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The questions below are to help me understand the process; so your input will be greatly appreciated.

Here is a hypothetical scenario:

I buy a domain for a domain selling company, A.

Question 1: At this point does A 'register' my domain name with TLD administrator along with the nameservers for A?

Question 2: Is it true that TLD administrator (such as Verisign for .com TLD) will not 'accept/register' a domain without nameserver info?

Next I buy hosting from company B and I want to 'connect' my domain in company A with hosting in company B.

From my research, I found that to make this connection, I have to enter the nameservers of B in the control panel for my domain within company A.

Question 3: So, at this point will A update TLD administrator with the new nameservers (belonging to B)?

Question 4: Why is it not the other way around, so that I give the domain name to B (the hosting company) and they update the TLD administrator with the nameserver for B as well as the domain name?

Question 5: Lastly, I have never bought domain and hosting from 2 different companies, hence I am asking: when I want to setup a site in my hosting with B, is it mandatory to give B my domain name? If B does not get my domain name, it will be able to create the zone file and B's nameservers (that are with the TLD) will only have IP of the hosting but no domain - is this correct?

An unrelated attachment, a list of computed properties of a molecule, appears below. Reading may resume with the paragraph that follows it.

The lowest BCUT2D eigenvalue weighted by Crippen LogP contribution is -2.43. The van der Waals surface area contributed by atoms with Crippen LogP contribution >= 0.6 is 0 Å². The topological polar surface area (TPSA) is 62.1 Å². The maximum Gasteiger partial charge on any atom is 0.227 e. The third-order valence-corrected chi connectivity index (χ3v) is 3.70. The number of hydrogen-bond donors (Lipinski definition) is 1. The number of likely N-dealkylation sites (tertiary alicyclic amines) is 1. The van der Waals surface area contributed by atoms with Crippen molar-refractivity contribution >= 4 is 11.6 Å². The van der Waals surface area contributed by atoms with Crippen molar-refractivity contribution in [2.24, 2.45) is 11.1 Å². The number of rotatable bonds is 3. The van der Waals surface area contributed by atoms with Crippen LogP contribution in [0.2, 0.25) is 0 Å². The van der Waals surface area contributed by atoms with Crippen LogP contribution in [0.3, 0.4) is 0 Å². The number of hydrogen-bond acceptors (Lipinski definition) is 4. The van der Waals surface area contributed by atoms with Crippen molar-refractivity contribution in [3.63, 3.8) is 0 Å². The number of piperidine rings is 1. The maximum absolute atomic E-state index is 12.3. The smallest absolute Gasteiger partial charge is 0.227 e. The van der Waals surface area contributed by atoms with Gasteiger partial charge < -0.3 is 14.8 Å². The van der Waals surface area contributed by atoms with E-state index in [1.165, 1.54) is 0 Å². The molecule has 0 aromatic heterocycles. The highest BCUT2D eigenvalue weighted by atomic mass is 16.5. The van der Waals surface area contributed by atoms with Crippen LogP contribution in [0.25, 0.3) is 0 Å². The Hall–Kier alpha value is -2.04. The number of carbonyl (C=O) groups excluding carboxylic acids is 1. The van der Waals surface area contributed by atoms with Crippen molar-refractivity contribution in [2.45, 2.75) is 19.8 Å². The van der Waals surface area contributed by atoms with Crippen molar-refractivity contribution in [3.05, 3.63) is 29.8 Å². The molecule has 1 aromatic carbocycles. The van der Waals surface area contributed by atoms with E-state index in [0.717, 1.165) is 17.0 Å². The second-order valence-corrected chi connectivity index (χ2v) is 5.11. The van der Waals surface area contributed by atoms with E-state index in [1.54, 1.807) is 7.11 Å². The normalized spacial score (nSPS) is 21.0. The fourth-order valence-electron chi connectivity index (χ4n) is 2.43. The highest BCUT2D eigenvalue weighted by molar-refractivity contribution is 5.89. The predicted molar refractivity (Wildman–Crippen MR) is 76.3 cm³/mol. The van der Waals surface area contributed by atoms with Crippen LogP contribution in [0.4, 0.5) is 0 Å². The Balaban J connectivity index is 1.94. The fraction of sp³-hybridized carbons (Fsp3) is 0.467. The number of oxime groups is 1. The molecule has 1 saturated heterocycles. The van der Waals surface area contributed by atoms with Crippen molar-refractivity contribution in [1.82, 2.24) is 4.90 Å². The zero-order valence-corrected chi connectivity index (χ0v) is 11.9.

A detailed response would be very much appreciated.

Thanks in advance for your help.

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You are mixing up three separate entities, that is domain registrar, DNS service operator and hosting service.

Domain registrar in your case is company A. It takes care of handling who is responsible for the domain (you as the domain owner), and who is responsible for its name servers. Practically all domain registrars also provide basic DNS services, so that DNS service operator is also company A. When more advanced DNS features are needed, then a separate company can be used for the task.

Hosting service is the entity that hosts your web page / web application. It provides a public IP address for your service.

When you want to make your service available via your domain name, you must set up proper A record in your DNS service, which maps a domain name to the IP address provided by your hosting service.

So, the answers to your questions are:

  1. Yes, A registers your domain with the TLD administrator. It might register the domain with some name server information or might not do it.